SQL’s bag semantics were fighting datalog’s set semantics very often. To avoid adding redundant tuples to the database, every rule has a NOT EXISTS (SELECT yada) that makes sure the tuple doesn’t already exist. I actually found adding uniqueness constraints to the tables slowed duckdb down, so screw it.

Simple datalog rules aren’t that bad. As an example, this clause translates to this query

s.add(Clause(plus(x, y, z), [plus(y, x, z)]))


(SELECT DISTINCT plus0.x1 AS x, plus0.x0 AS y, plus0.x2 AS z
    WHERE x0 = plus0.x1 AND x1 = plus0.x0 AND x2 = plus0.x2));

For fresh variables, I used a duckdb feature for sequences. I can call nextval('counter') in the SELECT statement to get a fresh value. A inefficiency I realized is this requires an extra layer of SELECT DISTINCT filtering, because you don’t want a single query generating multiple tuples that only will differ in the nextval column.

The more complicated rule with subterms translates into two SQL statements.

 s.add(Clause(plus(plusf(x, y), z, w), [plus(x, plusf(y, z), w)]))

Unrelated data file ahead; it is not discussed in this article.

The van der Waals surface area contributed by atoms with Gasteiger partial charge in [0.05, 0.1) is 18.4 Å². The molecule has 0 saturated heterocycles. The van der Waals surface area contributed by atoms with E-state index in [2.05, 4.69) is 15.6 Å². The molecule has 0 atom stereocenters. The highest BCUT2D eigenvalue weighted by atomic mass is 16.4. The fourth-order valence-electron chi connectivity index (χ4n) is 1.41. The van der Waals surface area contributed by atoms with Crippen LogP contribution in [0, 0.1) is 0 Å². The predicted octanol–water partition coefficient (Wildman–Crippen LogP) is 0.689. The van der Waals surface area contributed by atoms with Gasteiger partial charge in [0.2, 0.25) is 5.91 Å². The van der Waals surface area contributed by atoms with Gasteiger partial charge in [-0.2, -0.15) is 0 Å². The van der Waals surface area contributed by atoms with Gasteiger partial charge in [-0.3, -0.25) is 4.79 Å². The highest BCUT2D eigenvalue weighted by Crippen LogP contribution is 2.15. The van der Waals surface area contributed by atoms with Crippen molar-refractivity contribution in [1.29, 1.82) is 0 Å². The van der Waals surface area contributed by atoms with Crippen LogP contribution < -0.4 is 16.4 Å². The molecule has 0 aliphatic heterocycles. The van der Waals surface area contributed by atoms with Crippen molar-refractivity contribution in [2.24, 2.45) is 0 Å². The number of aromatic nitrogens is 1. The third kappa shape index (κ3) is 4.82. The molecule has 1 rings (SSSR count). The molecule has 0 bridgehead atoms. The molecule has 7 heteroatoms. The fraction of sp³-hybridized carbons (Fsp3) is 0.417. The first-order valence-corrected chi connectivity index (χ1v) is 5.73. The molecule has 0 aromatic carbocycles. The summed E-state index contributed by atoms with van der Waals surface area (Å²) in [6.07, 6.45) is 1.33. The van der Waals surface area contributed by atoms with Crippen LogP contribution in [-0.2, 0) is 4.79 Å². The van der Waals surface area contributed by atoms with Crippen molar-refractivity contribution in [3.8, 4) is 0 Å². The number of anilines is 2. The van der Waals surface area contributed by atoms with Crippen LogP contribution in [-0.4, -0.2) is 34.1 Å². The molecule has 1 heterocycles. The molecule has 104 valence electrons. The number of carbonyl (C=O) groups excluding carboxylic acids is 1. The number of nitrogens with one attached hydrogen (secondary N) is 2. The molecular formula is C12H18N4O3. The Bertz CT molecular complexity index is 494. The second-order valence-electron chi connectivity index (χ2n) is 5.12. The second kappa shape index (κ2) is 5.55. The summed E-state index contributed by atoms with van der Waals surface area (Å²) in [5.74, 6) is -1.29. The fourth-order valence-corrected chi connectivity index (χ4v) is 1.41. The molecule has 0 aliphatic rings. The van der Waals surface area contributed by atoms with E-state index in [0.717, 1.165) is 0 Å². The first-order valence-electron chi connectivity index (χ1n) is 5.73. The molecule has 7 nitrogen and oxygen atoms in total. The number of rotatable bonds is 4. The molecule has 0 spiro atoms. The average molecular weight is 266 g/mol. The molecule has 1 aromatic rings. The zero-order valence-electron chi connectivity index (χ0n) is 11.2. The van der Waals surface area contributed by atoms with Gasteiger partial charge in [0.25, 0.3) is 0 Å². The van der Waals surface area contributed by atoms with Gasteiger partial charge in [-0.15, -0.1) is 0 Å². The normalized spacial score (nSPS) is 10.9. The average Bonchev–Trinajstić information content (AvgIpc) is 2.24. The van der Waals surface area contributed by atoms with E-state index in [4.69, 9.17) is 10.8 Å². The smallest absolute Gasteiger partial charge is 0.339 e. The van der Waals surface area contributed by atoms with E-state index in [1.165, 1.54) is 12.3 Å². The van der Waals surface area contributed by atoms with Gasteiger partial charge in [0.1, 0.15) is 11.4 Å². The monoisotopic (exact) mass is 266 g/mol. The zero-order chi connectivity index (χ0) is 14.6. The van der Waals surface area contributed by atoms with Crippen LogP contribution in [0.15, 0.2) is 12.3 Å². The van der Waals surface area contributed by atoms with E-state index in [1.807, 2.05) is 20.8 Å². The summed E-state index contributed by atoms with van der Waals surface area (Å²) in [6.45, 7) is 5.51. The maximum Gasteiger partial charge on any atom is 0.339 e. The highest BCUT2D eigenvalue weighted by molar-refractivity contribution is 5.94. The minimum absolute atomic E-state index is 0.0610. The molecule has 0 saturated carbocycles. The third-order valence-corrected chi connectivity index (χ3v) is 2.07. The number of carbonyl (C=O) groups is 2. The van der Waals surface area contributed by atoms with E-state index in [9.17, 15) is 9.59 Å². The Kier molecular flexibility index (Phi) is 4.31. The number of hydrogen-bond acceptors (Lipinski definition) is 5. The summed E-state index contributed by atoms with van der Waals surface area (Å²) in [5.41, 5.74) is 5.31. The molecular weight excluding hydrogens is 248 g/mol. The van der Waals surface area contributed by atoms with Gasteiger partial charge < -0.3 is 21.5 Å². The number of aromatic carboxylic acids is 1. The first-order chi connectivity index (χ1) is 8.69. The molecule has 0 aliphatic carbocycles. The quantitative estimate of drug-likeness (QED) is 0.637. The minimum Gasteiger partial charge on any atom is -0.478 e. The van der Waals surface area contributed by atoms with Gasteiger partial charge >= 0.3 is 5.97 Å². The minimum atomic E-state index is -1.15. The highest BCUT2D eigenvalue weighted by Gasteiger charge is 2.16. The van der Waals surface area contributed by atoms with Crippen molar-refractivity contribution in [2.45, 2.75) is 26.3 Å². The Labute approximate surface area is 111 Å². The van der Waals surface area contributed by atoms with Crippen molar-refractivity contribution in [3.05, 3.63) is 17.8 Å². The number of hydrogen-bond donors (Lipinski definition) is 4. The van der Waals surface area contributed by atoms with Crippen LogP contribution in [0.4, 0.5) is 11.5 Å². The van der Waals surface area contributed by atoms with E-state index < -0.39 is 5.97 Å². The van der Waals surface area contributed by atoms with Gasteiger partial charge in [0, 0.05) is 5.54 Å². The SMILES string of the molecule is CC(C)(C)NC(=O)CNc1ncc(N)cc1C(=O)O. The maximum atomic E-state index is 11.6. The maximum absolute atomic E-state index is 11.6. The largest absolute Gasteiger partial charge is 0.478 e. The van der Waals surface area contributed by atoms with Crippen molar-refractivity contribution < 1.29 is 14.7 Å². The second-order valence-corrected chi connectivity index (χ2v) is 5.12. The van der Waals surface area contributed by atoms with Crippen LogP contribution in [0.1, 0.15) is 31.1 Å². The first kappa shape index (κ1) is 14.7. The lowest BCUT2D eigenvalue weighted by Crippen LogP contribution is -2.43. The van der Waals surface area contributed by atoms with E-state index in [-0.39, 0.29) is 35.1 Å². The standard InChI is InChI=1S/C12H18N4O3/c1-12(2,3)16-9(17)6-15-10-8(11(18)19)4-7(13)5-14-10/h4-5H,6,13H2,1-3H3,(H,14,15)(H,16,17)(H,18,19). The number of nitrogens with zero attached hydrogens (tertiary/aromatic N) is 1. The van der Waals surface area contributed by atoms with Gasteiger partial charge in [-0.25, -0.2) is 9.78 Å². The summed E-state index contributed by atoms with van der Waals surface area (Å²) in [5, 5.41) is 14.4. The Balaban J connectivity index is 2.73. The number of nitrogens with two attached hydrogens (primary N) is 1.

-- assoc left 1
INSERT INTO plus SELECT x, y, nextval('counter') FROM
(SELECT DISTINCT plus6.x0 AS x, plus5.x0 AS y
FROM plus AS plus5, plus AS plus6
WHERE plus5.x2 = plus6.x1 AND
NOT EXISTS(SELECT * FROM plus WHERE x0 = plus6.x0 AND x1 = plus5.x0));

-- assoc left 2
(SELECT DISTINCT plus9.x2 AS x2, plus7.x1 AS z, plus8.x2 AS w
FROM plus AS plus7, plus AS plus8, plus AS plus9
WHERE plus7.x0 = plus9.x1 AND plus7.x2 = plus8.x1 AND plus8.x0 = plus9.x0 AND
NOT EXISTS(SELECT * FROM plus WHERE x0 = plus9.x2 AND x1 = plus7.x1 AND x2 = plus8.x2));

These sql queries are run in a loop.

So all of that gets us a datalog with terms.

I did not implement semi-naive evaluation, a classic datalog optimization. In the limited experiments on egraphs I’ve done so far, it has not seemed worth it, and it is a bit more complicated.

A different direction to take this project would be to not worry about the egraph part and see what happens when we seminaive this thing. I feel like this could be a pretty decently performant datalog at very little code. Excellent for experimentation.


The congruence closure of the egraph requires a rebuilding mechanism. I believe Yihong extracted out pattern matches and normalized them in racket, but I made it a goal to make duckdb do as much heavy lifting as possible.

A union find is a tree. The textbook union find uses a rank to tie break who becomes whose child when two nodes are merged. I’ve found it too useful to ignore to instead use a deterministic tie break, like making the minimum of the two ids the parent.